Ampt posits that all of SolarEdge’s technology is in violation of patents controlled by the Colorado company, and that they should be required to immediately cease all sales.
Ampt, a Fort Collins, Colorado-based power electronics specialist, has filed a lawsuit against SolarEdge for allegedly infringing a series of their patents. According to Ampt, the violations at the heart of the problem are “power optimizers that contain high-efficiency power converters that both allow maximum power point output and use operational boundary conditions that continue to produce power. under conditions that might otherwise cause the optimizer to be bypassed”.
The filing requests that the the full range of inverters and optimizers from SolarEdge be withdrawn from the market for infringement of these patents. Ampt maintains that they, as well as other manufacturers, could replace SolarEdge’s hardware if necessary.
Ampt has filed in two separate courts – the International Trade Count (ITC), whose online filing can be found hereand the full U.S. District Court record for Delaware can be found here.
In the ITC filing, two patents were specifically highlighted – US Patent Nos. 9,673,630 (‘630) and 11,289,917 (‘917).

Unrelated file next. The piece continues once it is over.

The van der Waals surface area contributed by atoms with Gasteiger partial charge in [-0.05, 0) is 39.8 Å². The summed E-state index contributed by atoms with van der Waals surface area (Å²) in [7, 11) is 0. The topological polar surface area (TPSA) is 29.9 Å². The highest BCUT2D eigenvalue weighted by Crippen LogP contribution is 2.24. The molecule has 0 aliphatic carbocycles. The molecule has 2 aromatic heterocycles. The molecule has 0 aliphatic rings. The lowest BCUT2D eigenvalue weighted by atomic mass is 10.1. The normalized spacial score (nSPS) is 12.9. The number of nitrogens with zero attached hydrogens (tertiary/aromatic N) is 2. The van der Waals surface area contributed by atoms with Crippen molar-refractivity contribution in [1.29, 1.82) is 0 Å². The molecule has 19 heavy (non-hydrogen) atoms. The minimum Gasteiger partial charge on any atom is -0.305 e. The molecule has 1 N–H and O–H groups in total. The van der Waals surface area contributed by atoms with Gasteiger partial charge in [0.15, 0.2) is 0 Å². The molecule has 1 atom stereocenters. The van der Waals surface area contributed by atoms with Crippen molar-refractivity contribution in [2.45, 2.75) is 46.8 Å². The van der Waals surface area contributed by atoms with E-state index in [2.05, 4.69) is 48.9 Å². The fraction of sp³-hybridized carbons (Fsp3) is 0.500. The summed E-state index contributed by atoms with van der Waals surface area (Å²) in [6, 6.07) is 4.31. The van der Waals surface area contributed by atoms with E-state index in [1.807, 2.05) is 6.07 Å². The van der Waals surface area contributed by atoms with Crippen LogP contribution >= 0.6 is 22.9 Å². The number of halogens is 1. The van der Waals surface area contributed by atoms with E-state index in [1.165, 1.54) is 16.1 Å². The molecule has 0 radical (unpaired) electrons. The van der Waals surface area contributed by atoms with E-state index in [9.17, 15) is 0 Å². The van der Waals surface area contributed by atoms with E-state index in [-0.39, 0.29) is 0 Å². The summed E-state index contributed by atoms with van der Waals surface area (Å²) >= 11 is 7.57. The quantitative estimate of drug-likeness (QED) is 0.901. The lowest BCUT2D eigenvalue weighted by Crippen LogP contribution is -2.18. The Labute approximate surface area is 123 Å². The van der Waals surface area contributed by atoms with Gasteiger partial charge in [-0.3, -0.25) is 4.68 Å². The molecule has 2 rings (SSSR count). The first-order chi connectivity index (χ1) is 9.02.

The ‘630 patent was issued in 2017, while the ‘917 patent was recently issued on March 29, 2022. Both patents claim priority over a provisional patent application filed in 2007. Ampt notes that they were founded in Colorado in 2007.
The depot includes a circuit (below) that contains both a buck and boost converter. Ampt states that this “power optimization circuit of (their) invention…describes a dual-mode configuration that provides high efficiency for their specific use case.”
Buck converters lower voltages, while boost converters raise voltages. Solar optimizers regulate the voltages and amperages of individual solar panels in combination with their inverter, among a string of solar panels arranged in a series circuit.
The longer form filed with the ITC court includes an image of the circuitry inside a SolarEdge optimizer, showing the location of the buck-boost converter.
The brief also highlighted operational limits and how they interact with overcurrents and voltages, while trying to optimize the maximum power point (MPPT).
To the very limited electrical knowledge of this author, all inverter manufacturers use these two techniques to manage solar energy. Solar charge controllers in off-grid systems specifically focus on these designs to maintain constant voltages when charging batteries from variable output solar panels.
pv magazine United States contacted SolarEdge for comment late last week. SolarEdge says that because they haven’t been served yet, they can’t comment on specific patents yet. SolarEdge says they were in a patent negotiation with Ampt, which was moderated by the USPTO, and that SolarEdge was granted patents as a result of the discussion.
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